LG’s flexible and transparent OLED displays are the beginning of the e-paper revolution :


In 2012 it was a flexible e-ink display. In 2013 it was the slightly flexible OLED display used in the G Flexsmartphone. And now in 2014 LG has produced a massive, 18-inch OLED display that can be rolled up into a tight cylinder with a radius of just 3 centimeters (1.2 inches). In addition, LG has also announced an 18-inch OLED display that is highly transparent. By 2017, LG thinks it can combine both of these prototypes to create a 60-inch, UHD (4K) display that is both flexible and transparent. Is the dream of a flexible, fold-up “e-paper” display finally upon us? Is that the death knell of the printed page that I can hear tolling in the distance?

The flexible 18-inch OLED display has a fairly low resolution of 1280×810. LG (understandly) isn’t saying much about the underlying technologies, but the main breakthrough seems to be the use of polyimide for the display’s backplane. Polyimides are strong, flexible plastics that are already used extensively in the electronics industry — for example in the ribbon that attaches a laptop’s display to the motherboard, which is put through huge stresses during thousands of open/close cycles. LG says it achieved “maximum curvature radius” because polyimide allowed for a much thinner (and thus more flexible) backplane than “conventional plastic.”

LG’s 18-inch transparent display has a transmittance of 30%, up from around 10% for previous transparent displays. As you can see in the image above, 30% looks pretty darn good. The high level of transmittance was achieved by reducing the “haze” caused by display’s underlying electronics to just 2%. You may not realize it, but every single pixel in your smartphone or laptop’s display is wired up, with a large number of switching transistors thrown in for good measure too. This circuitry is so small that you can’t actually see it (and materials like ITO that are used to fabricate the transistors are mostly transparent), but they block enough light to make a material hazy. LG says it also uses “transparent pixel design” technology, though it doesn’t give any more details. (OLED pixels, if built on a transparent substrate, are naturally fairly transparent anyway.)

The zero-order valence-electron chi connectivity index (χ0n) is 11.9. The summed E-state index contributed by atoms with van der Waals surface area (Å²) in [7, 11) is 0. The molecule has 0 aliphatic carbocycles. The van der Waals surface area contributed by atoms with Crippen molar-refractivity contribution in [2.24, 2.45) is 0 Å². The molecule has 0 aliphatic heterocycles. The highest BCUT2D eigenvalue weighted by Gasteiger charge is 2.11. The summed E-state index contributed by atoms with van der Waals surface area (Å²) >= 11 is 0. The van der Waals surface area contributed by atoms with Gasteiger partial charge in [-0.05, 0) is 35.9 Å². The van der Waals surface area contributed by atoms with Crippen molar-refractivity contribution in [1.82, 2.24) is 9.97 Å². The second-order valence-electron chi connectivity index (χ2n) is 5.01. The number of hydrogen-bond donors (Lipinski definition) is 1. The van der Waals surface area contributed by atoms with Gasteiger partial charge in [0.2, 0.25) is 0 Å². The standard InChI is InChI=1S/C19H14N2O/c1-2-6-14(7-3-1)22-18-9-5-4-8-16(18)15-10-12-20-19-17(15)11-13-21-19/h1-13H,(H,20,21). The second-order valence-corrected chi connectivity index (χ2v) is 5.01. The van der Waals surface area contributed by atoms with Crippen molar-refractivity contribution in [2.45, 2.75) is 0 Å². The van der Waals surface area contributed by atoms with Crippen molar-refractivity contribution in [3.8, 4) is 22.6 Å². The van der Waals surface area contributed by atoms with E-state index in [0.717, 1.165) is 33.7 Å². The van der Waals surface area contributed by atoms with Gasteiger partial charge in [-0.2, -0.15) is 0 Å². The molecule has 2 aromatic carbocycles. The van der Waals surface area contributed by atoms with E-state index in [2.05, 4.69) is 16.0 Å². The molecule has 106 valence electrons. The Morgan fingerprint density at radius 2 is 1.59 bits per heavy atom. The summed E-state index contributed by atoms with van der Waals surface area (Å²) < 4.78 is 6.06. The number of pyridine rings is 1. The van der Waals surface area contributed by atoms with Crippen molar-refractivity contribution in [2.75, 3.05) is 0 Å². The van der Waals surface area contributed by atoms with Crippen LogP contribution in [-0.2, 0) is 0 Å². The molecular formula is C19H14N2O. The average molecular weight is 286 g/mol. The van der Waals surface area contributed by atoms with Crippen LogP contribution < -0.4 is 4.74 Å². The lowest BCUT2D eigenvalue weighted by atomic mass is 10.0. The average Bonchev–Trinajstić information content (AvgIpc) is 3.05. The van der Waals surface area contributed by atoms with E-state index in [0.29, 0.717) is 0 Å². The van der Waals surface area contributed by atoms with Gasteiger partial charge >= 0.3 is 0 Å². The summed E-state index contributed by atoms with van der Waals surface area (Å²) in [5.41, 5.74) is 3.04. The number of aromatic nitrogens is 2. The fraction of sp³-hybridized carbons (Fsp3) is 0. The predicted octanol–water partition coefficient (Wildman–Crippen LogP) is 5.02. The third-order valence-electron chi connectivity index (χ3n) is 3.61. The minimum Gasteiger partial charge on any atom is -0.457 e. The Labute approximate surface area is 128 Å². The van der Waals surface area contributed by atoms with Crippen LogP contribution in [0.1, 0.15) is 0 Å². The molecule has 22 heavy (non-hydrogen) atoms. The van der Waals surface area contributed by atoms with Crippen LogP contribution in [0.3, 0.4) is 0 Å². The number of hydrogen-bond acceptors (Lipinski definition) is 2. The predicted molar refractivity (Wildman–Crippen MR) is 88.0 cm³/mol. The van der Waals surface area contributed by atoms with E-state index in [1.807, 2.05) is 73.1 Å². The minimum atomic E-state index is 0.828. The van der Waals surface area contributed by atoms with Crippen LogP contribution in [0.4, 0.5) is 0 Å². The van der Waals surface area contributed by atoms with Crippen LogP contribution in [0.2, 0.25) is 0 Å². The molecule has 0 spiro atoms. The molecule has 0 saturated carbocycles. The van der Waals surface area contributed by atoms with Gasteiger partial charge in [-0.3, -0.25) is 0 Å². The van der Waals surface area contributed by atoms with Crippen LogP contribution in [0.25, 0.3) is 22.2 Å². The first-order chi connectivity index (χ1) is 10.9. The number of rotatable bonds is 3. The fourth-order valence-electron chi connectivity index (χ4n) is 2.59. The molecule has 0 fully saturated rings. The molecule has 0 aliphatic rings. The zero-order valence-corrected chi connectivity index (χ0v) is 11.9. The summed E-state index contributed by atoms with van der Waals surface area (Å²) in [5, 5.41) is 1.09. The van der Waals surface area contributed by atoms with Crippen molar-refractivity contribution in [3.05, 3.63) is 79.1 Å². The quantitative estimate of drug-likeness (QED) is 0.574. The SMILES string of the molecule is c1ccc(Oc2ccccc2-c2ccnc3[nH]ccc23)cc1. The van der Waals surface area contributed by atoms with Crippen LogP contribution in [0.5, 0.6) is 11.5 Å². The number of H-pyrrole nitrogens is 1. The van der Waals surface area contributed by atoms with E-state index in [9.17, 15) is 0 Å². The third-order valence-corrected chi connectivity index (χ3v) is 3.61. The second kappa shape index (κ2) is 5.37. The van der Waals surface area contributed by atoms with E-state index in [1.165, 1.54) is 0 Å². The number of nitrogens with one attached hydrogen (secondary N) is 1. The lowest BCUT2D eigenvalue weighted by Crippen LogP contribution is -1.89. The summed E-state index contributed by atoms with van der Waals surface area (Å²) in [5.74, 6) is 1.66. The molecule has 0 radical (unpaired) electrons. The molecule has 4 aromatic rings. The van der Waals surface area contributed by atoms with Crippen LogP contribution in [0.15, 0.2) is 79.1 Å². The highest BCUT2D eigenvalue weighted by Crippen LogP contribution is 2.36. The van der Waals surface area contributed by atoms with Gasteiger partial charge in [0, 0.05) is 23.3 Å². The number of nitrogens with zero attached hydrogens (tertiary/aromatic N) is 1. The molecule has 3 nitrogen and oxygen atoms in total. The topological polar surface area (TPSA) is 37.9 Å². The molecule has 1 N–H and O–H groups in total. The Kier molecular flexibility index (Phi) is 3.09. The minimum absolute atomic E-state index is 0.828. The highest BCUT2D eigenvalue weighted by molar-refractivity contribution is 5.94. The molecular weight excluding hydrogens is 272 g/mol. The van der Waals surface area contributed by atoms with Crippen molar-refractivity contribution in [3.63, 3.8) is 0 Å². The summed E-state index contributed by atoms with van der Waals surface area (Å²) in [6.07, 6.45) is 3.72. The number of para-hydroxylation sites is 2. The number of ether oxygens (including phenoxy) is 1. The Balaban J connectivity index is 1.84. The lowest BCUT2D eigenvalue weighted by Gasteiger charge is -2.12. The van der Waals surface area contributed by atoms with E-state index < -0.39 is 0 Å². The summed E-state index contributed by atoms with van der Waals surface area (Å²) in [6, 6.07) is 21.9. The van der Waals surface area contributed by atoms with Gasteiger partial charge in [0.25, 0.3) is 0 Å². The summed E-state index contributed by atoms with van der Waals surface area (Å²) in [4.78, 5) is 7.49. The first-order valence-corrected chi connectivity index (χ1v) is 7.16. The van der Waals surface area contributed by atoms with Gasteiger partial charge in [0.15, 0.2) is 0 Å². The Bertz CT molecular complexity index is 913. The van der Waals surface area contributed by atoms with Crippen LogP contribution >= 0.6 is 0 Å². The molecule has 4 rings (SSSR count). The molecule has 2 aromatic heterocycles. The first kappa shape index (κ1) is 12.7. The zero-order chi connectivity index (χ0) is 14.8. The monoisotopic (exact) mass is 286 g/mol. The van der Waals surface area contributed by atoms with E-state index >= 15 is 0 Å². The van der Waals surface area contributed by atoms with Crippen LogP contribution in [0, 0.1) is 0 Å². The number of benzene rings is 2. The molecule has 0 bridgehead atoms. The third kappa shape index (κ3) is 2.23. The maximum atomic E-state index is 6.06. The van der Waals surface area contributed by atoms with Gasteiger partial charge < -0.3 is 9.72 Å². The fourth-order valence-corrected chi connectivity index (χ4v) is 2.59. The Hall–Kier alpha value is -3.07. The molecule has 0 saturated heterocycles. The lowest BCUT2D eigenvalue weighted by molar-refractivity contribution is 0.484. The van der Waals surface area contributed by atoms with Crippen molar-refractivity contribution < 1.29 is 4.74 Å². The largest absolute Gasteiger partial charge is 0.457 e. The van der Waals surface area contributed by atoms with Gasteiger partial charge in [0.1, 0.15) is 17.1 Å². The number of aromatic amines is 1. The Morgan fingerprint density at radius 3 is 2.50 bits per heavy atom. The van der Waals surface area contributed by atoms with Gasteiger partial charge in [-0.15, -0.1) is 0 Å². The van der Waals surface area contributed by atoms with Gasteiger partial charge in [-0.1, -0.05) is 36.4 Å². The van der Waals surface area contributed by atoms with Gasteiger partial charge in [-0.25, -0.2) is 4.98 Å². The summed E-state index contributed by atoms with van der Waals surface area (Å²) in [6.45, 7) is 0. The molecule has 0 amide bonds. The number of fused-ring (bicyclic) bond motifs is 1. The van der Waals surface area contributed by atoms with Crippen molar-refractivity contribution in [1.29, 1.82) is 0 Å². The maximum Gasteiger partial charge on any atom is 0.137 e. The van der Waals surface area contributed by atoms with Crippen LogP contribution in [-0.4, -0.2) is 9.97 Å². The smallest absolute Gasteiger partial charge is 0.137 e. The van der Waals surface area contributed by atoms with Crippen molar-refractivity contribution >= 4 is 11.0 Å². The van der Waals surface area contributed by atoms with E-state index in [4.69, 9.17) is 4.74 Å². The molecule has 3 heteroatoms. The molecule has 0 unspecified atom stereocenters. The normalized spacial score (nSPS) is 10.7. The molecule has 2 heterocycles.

While both of these prototypes are big steps forward, LG has an even more impressive timeline for the future: By 2017 it wants to create a 60-inch OLED display that is both flexible and transparent (and more flexible and transparent than the prototypes) — and up the resolution to UHD (4K, 3840×2160). According to the head of R&D at LG Display, these twin advances will allow LG to “[lead] the future display market.”

Back here in reality, of course, while the Galaxy S5′s OLED display is probably the best in the world, we’re still waiting for larger OLED screens and TVs that don’t require you to hock a major organ on the black market to fund your questionable obsession with bleeding edge tech. There’s no word on how much a roll-up 60-inch OLED display would cost, but I’m guessing you would probably have to choose between it and a new super yacht.

Pricing and availability aside, though, it’s clear that we’re moving fairly quickly towards a future that’s filled with curved and flexible devices. It’s important to remember that a flexible display is only part of the equation, though: You still need to power the device somehow. With breakthroughs in wireless power delivery, though, maybe the rigidity of lithium-ion batteries won’t actually be a roadblock. We’ll find out in the next couple of Years..

Credits: Prashanth

Technokick Team

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